There was a time, not so long ago, when judges were “potted plants.” The judicial role was widely reserved, somewhat withdrawn, apart from public statement or positions, and any work to change the legal system was considered improper. Changing standards and challenging times seem to have changed all that.
As COVID-19 numbers descend, we are left with a plethora of mixed feelings. Many are overwhelmed with joy and giddiness. Some are still numb and can’t feel anything — yet. And others are trying to make sense of the past two years and the lasting realities that lay ahead. Our courts and judges fit into the latter category.
The Indiana Senate Judiciary Committee heard testimony on Senate Bill 410 on Wednesday, a measure designed to give “kinship caregivers” the right to intervene in termination of parental rights cases.
What do Saint Thomas More, patron saint of lawyers, and Indiana’s commercial courts have in common? They both made history by the effective streamlining of business law cases.
Everyone is now familiar with the ongoing effects of COVID-19 upon how the world is working, and some possible future scenarios both in the legal profession and beyond. The question for judges at every level is, “Do we ever need in-person proceedings?”
The Indiana Supreme Court is extending through May 17 the previously approved emergency relief orders issued to trial courts due to COVID-19. Justices are also setting a May 15 deadline for courts to submit transition plans for expanded operations.
Indiana Lawyer managing editor Olivia Covington was awarded the Indiana Judges Association’s Media Award for her coverage of Indiana’s problem-solving courts.
The Judicial Nominating Commission in August reappointed Indiana Chief Justice Loretta Rush for another term. It was hardly a surprise. Chief Justice Rush is a special kind of judge. Recently, she took time to reflect on her work and remarkable career.
The Judicial Conference Community Relations Committee is seeking nominations for two annual awards recognizing one member of the judiciary and media for their “Excellence in Public Information and Education.” The committee, on behalf of the Indiana Judges Association, will select the recipients of The Judge’s Award and The Media Award.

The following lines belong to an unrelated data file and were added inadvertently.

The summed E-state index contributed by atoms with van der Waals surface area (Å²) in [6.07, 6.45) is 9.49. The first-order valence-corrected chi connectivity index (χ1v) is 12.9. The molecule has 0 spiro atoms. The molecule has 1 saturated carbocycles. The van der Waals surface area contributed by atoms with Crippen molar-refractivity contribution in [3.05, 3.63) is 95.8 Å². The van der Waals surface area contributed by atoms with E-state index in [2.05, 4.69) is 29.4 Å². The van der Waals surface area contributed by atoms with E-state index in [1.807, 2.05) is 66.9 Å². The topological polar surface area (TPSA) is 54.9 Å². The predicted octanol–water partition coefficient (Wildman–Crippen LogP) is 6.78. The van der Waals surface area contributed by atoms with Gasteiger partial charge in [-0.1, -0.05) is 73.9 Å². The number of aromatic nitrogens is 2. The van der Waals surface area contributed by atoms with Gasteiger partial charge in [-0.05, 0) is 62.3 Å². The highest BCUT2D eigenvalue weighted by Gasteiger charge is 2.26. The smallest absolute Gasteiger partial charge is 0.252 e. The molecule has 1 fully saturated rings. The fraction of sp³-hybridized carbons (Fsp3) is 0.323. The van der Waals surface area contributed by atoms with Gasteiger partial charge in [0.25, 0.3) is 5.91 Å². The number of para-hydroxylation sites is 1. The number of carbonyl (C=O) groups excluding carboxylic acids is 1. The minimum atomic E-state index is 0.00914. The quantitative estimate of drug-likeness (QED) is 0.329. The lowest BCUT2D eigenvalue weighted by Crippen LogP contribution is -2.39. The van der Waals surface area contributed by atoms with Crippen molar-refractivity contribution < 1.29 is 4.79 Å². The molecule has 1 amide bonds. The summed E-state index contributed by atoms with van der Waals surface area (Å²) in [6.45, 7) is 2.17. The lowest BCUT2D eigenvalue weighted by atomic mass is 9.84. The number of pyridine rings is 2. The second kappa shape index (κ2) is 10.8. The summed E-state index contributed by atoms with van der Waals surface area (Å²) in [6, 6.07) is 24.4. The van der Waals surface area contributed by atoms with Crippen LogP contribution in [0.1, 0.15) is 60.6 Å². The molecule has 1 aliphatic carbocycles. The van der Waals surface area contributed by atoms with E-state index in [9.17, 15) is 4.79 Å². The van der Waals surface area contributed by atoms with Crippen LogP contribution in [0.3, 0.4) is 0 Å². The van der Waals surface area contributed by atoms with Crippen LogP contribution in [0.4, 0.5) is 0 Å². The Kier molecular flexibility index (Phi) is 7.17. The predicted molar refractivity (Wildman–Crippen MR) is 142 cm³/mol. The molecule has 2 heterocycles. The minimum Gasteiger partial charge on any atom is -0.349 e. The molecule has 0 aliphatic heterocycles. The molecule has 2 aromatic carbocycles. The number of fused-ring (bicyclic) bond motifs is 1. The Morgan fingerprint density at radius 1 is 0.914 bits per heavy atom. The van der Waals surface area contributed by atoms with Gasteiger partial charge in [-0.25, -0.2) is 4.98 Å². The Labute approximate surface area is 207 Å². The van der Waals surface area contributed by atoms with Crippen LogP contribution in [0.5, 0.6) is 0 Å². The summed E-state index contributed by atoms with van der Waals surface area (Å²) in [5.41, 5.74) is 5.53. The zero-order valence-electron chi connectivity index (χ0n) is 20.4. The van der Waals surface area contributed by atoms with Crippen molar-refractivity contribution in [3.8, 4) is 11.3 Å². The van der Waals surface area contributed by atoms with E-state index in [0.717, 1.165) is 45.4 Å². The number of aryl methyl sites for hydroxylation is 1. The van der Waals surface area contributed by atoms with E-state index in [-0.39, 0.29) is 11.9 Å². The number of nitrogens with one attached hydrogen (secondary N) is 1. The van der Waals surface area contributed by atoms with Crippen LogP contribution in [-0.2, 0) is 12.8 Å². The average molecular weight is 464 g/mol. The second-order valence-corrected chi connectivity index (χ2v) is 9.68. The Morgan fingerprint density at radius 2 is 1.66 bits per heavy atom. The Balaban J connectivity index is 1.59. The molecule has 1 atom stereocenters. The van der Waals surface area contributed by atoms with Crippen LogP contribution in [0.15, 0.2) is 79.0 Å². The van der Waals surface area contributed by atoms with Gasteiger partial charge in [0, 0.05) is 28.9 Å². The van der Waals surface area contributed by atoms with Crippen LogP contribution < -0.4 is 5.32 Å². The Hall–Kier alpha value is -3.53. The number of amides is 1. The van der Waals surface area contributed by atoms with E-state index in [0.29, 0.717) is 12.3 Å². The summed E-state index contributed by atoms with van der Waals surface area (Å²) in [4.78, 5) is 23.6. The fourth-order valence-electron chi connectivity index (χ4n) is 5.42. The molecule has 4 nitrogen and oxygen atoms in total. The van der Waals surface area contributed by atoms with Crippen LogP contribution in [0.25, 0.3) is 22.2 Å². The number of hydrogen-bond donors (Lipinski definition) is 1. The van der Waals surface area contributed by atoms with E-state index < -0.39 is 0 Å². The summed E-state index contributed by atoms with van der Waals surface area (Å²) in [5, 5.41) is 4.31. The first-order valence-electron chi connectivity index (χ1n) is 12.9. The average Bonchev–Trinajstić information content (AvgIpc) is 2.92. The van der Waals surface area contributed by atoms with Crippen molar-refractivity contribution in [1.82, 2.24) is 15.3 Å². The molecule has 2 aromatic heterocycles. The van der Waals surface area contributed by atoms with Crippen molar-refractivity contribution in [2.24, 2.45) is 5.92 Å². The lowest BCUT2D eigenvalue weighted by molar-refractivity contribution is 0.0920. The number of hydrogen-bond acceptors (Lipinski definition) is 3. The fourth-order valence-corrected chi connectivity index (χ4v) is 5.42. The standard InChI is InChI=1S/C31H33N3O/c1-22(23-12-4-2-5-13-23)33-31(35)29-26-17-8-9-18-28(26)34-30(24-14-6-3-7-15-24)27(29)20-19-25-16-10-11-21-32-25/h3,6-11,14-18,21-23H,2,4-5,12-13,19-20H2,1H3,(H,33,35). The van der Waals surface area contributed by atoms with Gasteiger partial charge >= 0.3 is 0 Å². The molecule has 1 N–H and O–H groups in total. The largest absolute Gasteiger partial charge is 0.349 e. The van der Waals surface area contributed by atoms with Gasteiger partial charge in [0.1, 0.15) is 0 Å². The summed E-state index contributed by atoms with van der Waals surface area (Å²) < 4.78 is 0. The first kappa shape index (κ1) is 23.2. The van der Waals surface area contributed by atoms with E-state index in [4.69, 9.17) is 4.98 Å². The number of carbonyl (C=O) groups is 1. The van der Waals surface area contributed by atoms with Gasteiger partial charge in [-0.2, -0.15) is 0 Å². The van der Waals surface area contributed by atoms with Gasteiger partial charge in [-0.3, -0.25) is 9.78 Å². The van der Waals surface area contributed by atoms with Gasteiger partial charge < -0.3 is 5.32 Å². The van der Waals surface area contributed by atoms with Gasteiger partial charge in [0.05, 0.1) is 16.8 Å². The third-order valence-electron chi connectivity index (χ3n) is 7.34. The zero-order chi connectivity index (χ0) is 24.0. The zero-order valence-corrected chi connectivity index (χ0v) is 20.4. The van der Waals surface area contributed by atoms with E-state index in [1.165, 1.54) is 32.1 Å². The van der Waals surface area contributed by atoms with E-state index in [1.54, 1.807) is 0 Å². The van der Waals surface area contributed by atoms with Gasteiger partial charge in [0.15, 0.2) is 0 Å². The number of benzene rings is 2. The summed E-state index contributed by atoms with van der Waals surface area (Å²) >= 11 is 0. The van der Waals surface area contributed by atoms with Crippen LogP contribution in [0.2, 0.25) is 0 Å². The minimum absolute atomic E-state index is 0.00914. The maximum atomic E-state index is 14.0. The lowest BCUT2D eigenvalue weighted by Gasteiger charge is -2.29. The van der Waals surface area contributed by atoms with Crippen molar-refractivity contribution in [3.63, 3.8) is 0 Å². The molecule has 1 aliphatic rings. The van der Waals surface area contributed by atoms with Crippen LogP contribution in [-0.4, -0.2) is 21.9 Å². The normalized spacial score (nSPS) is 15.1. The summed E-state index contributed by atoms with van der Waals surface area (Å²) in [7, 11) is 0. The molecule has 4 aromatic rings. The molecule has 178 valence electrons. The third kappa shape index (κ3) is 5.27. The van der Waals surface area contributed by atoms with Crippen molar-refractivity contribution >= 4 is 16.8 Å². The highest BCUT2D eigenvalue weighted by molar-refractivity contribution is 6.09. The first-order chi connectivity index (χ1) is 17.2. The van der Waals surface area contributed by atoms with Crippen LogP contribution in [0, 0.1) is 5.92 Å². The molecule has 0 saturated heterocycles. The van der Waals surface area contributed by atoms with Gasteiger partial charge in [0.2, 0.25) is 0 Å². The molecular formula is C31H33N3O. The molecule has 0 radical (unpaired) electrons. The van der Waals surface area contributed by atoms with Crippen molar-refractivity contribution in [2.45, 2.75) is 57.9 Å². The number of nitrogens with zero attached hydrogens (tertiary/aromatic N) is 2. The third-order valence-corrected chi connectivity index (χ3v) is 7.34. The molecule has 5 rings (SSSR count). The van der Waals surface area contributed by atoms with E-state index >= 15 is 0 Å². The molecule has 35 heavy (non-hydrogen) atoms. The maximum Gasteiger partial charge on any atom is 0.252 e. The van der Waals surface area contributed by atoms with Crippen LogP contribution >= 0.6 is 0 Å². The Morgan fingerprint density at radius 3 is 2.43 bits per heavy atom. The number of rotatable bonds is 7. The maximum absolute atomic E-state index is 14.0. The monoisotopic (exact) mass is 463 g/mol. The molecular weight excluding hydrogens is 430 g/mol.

Longtime Marion Superior Judge David Dreyer will step down after 23 years on the bench when his term expires at the end of 2020, he announced Tuesday. Dreyer, 63, a 23-year judge who has presided in civil and criminal cases on the state trial court bench in Indianapolis, said in a news release that he intends to seek senior judge status and continue hearing cases.
What do people think about judges? And what do judges think about them? In the nonstop information age, whatever the public thinks about the courts, it may not matter if nobody, including judges, can actually notice and think about it for any meaningful length of time.
The Judicial Conference Community Relations Committee is accepting nominations for the “Excellence in Public Information and Education” awards, given annually to one judge and one member of the media. On behalf of the Indiana Judges Association, the committee will select winners to be recognized for their efforts in judicial community relations.
All of us lawyers live two lives. One is the world of daily work endeavors — cases, clients, decisions, deadlines and problem-solving. The other life of lawyers and judges is the non-legal real world, away from smartphones and computers, outside our office, and outside the courtroom where experiences of family, friends, and private interests fill our personal time.
We continually see how the legal profession is profoundly affected by technology. Can we imagine a court case without a courtroom or any tangible paper? Many of us can because it already happens.
Changes in the legal landscape are of course parallel to what is happening everywhere. Lawyers used to function and prosper well during any economic or social circumstances. Law firms seemed to be immune to barriers and uncertainties facing other business entities. But today, as Jerry Garcia once wrote, “if the thunder don’t get ya, the lightnin’ will.”
If judges wore wigs in the United States, there might be a marked increase, I say, in public confidence in our courts. Hopefully, it would not be outweighed by any marked increase in public satire, but it could not be any worse than the judge shows now on daytime TV. The public always needs to understand that courts are serious and judges are different. More importantly, it is necessary to understand why.
Marion Superior Judge David Dreyer discusses the "Change of Judge" rule in this issue of Indiana Lawyer.